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2 tactical aspects Charlton need to work on in the international break



Charlton Athletic go into the international break looking to work on some elements of their game, as they have not won in their last four in the Championship.

It is also three wins in eleven for Lee Bowyer’s side, which has seen their early promotion form descend into mid-table obscurity, as The Addicks slipped to 11th after the Millwall defeat on Saturday.

Their next fixture is against against Cardiff at The Valley on 23 November, giving The Addicks eleven days to prepare at their Sparrows Lane training base.

We look at two tactical elements to Charlton’s recent form that needs to be addressed to give Bowyer’s side a good chance of bouncing back…

Keeping clean sheets away from home

Charlton Athletic have not won away from home in the Championship since 31st August, which is a sequence of five games without a win on the road.

Not being able to keep clean sheets is a key reason for their disappointing performances on their travels, and that needs to be addressed on the training pitch.

Charlton have conceded eight goals from open play, and four goals from set pieces on the road, which shows that the home side in these games are making their advantage count, with The Addicks playing into their strengths by not imposing their game as the visiting team.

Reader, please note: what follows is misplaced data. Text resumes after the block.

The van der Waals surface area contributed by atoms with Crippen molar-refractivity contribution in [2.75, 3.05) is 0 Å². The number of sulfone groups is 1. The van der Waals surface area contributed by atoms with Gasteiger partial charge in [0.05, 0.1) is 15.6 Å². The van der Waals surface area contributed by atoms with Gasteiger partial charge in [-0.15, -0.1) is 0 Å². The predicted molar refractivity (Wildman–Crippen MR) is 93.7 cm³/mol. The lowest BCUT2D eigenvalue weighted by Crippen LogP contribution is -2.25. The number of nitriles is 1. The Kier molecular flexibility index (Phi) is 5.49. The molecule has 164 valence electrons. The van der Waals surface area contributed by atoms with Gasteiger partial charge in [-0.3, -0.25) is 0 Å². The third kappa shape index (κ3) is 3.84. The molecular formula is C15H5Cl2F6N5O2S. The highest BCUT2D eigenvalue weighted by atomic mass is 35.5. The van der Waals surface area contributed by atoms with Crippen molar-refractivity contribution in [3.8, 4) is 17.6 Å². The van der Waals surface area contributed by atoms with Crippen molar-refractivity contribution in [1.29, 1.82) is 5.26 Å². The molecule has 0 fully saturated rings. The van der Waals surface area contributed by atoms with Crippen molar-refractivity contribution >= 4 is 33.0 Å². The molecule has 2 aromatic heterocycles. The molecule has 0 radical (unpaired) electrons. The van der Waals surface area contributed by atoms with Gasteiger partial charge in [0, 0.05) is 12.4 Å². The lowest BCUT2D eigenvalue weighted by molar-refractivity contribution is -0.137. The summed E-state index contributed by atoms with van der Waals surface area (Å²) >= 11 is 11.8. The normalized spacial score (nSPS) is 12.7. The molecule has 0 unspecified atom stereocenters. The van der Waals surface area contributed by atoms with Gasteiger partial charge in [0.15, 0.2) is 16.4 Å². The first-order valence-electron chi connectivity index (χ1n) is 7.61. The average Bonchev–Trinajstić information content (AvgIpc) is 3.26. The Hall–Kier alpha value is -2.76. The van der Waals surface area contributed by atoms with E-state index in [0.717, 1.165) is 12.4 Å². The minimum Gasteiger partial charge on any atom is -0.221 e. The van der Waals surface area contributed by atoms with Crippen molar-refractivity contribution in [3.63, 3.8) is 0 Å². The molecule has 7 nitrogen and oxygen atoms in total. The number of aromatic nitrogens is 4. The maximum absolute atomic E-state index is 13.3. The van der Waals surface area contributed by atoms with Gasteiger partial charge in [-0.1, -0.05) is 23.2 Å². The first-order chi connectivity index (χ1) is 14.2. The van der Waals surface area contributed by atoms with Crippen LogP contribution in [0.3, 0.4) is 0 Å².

Sticking to a set formation

In the last two fixtures, Bowyer has opted for three separate formations. Against Preston North End, Charlton started with a 4-2-3-1, which saw Ben Purrington play in left midfield during the first half. He then reverted back to his position in the second as Bowyer switched back to a 4-4-2, to provide more threat in the attacking third.

Then against Millwall, Charlton set up in a 3-5-1-1 shape, with Chris Solly and Ben Purrington as the wing-backs. This shows that Bowyer is experimenting to find a proven formula, but it lacks continuity as players may be becoming confused with their roles, and the tactical gambles have not paid off as late. Charlton have used five different formations this season, according to WhoScored.

Although injuries to Lyle Taylor and Jonny Williams have not helped their cause, the frequently 4-1-2-1-2 diamond formation frequently used may be Charlton’s best option going forward, and going back to basics may improve the side’s fortunes, as opposed to tinkering the shape.

ScoopDragon Football News Network

Article title: 2 tactical aspects Charlton need to work on in the international break

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